So much for expectations. Who would have thought that a Vince Neil covers album would be this enjoyable? Even one out of the two original tracks is a keeper – and we all know how bad the songs they usually throw on these collections are. Now, we’re not saying that you should go out and catch a Vince solo show anytime soon – but if you dig old Crüe and the golden era of Aqua Net rock, Tattoos & Tequila would be a worthy addition to your CD collection. (ElevenSeven Music 2010)

Vince Neil MySpace page


Steven Tyler enters rehab for addiction to painkillers

Steven Tyler

Aerosmith singer Steven Tyler is in the news once again. Tyler has checked himself into rehab in order to treat an addiction to prescription drugs and painkillers. On a happier note, he is dedicated to rejoining the band.

Per Rolling Stone:

In an exclusive statement to Rolling Stone, Tyler also addressed his bandmates’ recent allegations that he demanded a two-year break from the group: “I wish to set the record straight and say that I have read reports of a rumored two-year hiatus and want to be clear that this is completely false and I will enthusiastically be writing, recording and performing with Aerosmith as soon as things are handled.”

In November, Whitford told RS he believed Tyler “doesn’t act like a sober person,” adding, “I’m not hanging with the guy, but his history of drug abuse is well documented.” Tyler fell off the stage during a South Dakota show in early August, forcing the band to cancel the remainder of its injury-plagued summer tour. At the time, Tyler told Rolling Stone he resented implications that the accident occurred while he was intoxicated. “The easiest thing in the world is to say he’s drunk or stoned,” he said. After the tour was canceled, word of strife within Aerosmith began to leak out; in early November, Tyler told a reporter he was taking time off to work on “Brand Tyler” and his bandmates responded by announcing they were beginning to search for a replacement singer.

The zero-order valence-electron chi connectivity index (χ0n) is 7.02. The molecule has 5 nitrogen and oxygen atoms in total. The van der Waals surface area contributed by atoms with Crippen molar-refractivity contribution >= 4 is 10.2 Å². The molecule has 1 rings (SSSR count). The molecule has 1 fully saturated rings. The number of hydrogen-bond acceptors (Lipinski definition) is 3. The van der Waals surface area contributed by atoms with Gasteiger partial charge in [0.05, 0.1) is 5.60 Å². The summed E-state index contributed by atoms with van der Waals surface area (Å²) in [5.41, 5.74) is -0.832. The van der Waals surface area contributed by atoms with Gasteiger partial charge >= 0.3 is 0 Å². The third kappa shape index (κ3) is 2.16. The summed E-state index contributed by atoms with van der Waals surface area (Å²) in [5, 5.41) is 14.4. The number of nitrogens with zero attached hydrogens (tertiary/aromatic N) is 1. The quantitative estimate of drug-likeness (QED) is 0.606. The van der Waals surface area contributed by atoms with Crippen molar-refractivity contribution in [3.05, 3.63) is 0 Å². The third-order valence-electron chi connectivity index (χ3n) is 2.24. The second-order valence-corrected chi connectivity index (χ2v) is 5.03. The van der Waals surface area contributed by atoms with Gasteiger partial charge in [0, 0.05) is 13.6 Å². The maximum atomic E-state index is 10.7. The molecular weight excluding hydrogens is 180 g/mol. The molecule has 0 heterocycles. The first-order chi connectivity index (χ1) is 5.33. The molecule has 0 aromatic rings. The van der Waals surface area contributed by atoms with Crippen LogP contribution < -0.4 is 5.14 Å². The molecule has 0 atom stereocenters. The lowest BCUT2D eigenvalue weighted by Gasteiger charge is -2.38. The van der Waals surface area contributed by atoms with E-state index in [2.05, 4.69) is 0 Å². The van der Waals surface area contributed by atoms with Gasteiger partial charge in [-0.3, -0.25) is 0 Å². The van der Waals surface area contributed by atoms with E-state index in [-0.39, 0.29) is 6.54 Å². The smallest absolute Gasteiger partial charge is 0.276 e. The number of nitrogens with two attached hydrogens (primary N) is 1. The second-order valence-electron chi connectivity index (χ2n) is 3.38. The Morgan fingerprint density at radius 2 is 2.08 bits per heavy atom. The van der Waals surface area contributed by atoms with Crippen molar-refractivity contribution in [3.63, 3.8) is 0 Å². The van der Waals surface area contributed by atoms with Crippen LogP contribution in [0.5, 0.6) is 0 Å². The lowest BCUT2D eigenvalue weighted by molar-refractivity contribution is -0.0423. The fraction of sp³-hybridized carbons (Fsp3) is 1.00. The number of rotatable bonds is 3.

Here’s hoping he takes care of this problem. An Aerosmith without Steven Tyler singing is an Aerosmith fans will abandon.


Lenny Kravitz will not sing for Aerosmith


With Steven Tyler preoccupied with his “Brand Tyler” project, the other members of Aerosmith are reportedly looking for a new singer to celebrate their 40th anniversary as a band. Lenny Kravitz was rumored to be the frontrunner, but the “American Woman” singer has confirmed on his Twitter page that, since Tyler is a family friend, he wouldn’t accept the offer.

Kravitz had been linked to the role amid ongoing speculation about Tyler’s future with the group.

However, in a message on his Twitter page, Kravitz said his friendship with Tyler prevented him from ever taking the singer’s place.

“As much as I am flattered that Aerosmith’s camp would consider me to front the band, Steven Tyler is a family friend, and no voice could ever take the place of his,” he wrote.

“I hope the band stays together. They are classic.”
Tyler’s position has been in doubt ever since the frontman broke his shoulder after falling off stage in August, prompting the cancellation of Aerosmith’s US tour.

Aerosmith is in a serious bind. They won’t recruit a singer nobody’s hear of because album and concert sales would suffer. Also, they won’t record or tour with a slew of famous singers because that’s admitting they need Tyler. What to do?